The Philippines Department of Health is reporting an increase in leptospirosis cases this year through August 9.
The number of cases reported in 2022 to date is 1,178, up 27% rom the same period in 2021 (928). In addition, 156 deaths due to leptospirosis have been reported year to date, up from 90 reported during the same time last year.
The National Capital Region (NCR), Cagayan valley region and Western Visayas have seen the most cases with 207, 152 and 150, respectively.
The Western Visayas (35) and the NCR (25) reports the most leptospirosis deaths.
Leptospirosis is a bacterial disease. People (and animals) can get infected when they are exposed to the urine of infected animals. They can also get infected from water, soil, or food contaminated with infected animal urine. Leptospirosis bacteria can enter the body through skin or mucous membranes (eyes, nose, or mouth).
To reduce your individual risk, it is important to understand that exposure to animals, soil, mud, and floodwaters during work or recreational activities increases your risk of infection.
Symptoms include fever, chills, headache, muscle aches, vomiting, stomach pain, diarrhea, jaundice (yellow eyes and skin), red eyes, and skin rash. Without treatment, leptospirosis can lead to kidney damage, meningitis (inflammation of the membrane around the brain and spinal cord), liver failure, respiratory distress, and even death.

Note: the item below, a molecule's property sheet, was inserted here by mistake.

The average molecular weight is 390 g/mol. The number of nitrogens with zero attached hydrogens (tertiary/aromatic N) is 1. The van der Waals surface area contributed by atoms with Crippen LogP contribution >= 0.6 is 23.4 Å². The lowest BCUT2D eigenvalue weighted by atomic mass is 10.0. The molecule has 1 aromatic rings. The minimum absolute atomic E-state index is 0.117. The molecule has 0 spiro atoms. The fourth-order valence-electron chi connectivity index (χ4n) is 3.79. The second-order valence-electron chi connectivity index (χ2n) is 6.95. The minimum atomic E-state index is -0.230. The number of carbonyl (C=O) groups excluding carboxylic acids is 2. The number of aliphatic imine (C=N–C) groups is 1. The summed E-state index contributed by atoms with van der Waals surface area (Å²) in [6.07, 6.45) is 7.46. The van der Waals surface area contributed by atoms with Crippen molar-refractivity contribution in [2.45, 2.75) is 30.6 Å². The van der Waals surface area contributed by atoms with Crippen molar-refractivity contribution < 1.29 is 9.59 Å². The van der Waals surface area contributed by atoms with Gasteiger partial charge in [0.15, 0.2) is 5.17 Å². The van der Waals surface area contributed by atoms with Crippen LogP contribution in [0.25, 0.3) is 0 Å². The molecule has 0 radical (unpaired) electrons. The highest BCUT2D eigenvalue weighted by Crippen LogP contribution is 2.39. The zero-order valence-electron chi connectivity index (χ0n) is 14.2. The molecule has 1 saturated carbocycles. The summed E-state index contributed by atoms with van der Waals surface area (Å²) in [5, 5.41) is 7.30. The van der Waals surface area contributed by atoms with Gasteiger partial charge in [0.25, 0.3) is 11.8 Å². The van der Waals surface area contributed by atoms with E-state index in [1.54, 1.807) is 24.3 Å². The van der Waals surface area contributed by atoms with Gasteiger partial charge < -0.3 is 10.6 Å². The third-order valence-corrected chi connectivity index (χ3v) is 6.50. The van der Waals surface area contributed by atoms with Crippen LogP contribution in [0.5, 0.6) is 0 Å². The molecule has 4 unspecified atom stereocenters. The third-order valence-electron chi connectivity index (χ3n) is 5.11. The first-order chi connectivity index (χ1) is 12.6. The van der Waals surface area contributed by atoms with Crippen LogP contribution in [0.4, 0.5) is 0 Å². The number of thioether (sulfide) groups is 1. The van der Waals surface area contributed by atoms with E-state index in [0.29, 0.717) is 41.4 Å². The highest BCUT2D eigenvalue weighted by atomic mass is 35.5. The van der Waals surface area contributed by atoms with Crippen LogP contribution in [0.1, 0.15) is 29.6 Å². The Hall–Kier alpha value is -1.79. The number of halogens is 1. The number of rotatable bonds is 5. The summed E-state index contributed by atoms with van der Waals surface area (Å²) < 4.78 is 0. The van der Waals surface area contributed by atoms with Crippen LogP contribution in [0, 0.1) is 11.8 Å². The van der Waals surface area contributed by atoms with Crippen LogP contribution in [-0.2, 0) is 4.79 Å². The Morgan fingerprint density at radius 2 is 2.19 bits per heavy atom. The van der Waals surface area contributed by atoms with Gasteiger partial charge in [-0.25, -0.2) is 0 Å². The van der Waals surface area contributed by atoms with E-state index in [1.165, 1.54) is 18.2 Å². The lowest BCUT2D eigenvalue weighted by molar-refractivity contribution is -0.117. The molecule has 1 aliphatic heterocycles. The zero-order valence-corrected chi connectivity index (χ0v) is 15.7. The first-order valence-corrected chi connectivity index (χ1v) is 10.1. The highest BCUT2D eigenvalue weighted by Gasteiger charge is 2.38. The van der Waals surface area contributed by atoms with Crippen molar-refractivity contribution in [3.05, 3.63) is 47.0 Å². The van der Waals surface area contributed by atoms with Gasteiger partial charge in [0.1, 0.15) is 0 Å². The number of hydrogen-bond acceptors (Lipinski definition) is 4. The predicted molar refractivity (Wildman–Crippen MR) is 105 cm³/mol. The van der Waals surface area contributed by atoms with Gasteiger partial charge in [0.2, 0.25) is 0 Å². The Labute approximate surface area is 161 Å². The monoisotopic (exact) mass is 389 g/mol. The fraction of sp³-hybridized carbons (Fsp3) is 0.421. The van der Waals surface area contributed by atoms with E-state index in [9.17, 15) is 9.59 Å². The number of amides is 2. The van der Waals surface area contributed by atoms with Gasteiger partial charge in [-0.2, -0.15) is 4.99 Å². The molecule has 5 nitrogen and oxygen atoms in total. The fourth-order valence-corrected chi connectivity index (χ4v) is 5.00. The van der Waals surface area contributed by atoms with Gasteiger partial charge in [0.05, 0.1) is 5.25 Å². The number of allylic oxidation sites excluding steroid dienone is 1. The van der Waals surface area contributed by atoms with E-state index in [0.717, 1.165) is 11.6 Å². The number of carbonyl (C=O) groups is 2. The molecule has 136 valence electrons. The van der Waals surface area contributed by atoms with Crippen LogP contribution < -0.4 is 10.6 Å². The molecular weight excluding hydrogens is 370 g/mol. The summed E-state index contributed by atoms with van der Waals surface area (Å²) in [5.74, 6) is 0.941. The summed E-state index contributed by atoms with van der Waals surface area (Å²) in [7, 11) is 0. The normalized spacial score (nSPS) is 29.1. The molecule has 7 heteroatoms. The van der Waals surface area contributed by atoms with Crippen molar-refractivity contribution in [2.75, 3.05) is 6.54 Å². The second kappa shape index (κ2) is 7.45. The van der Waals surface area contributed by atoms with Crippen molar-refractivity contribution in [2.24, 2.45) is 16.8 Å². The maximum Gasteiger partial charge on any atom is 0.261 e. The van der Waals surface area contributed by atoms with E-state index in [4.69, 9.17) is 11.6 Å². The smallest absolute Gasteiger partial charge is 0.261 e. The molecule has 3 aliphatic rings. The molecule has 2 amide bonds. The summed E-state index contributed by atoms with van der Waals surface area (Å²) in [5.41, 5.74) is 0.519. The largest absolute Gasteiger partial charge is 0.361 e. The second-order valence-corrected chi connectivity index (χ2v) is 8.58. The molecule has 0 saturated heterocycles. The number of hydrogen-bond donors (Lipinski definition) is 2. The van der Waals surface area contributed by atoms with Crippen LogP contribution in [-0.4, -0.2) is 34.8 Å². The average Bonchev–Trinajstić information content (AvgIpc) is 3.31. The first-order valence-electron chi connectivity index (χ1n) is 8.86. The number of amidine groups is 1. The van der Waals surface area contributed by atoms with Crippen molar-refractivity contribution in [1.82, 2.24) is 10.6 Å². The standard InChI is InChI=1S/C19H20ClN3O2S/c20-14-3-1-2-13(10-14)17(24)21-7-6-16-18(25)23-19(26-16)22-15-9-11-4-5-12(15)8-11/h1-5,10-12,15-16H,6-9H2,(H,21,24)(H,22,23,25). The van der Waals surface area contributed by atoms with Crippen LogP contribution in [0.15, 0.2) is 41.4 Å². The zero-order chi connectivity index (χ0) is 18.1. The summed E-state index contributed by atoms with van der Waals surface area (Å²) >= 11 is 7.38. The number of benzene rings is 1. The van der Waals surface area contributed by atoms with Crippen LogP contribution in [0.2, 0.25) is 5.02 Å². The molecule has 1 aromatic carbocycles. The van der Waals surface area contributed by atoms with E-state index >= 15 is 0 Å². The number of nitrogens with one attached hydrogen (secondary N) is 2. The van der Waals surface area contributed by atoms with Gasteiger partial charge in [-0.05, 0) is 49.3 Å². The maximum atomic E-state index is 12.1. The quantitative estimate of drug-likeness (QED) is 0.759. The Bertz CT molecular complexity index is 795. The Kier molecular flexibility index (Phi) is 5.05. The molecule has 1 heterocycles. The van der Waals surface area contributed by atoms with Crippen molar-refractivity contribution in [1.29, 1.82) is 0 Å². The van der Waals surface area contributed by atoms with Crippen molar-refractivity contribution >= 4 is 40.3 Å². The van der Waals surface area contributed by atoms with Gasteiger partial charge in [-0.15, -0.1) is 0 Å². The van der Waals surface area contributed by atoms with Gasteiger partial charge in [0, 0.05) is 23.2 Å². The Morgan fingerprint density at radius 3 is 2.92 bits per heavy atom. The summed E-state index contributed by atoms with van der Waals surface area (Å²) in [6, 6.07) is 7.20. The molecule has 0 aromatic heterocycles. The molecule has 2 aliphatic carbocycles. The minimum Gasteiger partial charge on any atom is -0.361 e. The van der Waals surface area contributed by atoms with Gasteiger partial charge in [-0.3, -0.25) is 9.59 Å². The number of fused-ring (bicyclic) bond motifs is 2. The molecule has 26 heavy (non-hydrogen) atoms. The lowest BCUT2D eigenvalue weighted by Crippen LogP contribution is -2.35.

Leptospirosis is treated with antibiotics.
- Laos nears 18,000 dengue cases, Substantially higher than previous years
- Nigeria tops countries with measles in first half of 2022: WHO numbers
- Panama dengue and hantavirus cases 7 months into 2022
- Brazil: 132,000 dengue fever cases reported in Paraná this season
- Iraq update on Crimean-Congo hemorrhagic fever
- Pediatric case of monkeypox reported in Maine
- Bolivia: 11 monkeypox cases reported to date
- Ho Chi Minh City reports 379% increase in dengue fever in 2022
- Research: Human-to-dog transmission of monkeypox virus, Bat SAR-CoV spillovers